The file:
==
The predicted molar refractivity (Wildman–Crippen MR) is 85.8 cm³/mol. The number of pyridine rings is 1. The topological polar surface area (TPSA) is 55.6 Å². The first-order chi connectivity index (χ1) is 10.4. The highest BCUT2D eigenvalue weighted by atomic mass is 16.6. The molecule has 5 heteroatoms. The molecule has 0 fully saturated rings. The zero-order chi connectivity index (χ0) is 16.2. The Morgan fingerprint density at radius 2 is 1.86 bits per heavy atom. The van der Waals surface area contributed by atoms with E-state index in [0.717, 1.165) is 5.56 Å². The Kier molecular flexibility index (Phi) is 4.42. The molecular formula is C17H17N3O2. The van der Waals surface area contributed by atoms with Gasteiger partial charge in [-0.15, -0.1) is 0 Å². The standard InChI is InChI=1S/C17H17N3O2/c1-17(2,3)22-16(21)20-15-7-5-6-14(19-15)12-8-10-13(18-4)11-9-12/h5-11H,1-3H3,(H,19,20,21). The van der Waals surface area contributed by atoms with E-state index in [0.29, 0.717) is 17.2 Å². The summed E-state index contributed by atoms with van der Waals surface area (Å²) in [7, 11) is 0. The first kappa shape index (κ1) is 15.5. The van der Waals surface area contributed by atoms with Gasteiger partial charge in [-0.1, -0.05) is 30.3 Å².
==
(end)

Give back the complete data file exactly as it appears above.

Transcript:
The predicted molar refractivity (Wildman–Crippen MR) is 85.8 cm³/mol. The number of pyridine rings is 1. The topological polar surface area (TPSA) is 55.6 Å². The first-order chi connectivity index (χ1) is 10.4. The highest BCUT2D eigenvalue weighted by atomic mass is 16.6. The molecule has 5 heteroatoms. The molecule has 0 fully saturated rings. The zero-order chi connectivity index (χ0) is 16.2. The Morgan fingerprint density at radius 2 is 1.86 bits per heavy atom. The van der Waals surface area contributed by atoms with E-state index in [0.717, 1.165) is 5.56 Å². The Kier molecular flexibility index (Phi) is 4.42. The molecular formula is C17H17N3O2. The van der Waals surface area contributed by atoms with Gasteiger partial charge in [-0.15, -0.1) is 0 Å². The standard InChI is InChI=1S/C17H17N3O2/c1-17(2,3)22-16(21)20-15-7-5-6-14(19-15)12-8-10-13(18-4)11-9-12/h5-11H,1-3H3,(H,19,20,21). The van der Waals surface area contributed by atoms with E-state index in [0.29, 0.717) is 17.2 Å². The summed E-state index contributed by atoms with van der Waals surface area (Å²) in [7, 11) is 0. The first kappa shape index (κ1) is 15.5. The van der Waals surface area contributed by atoms with Gasteiger partial charge in [-0.1, -0.05) is 30.3 Å².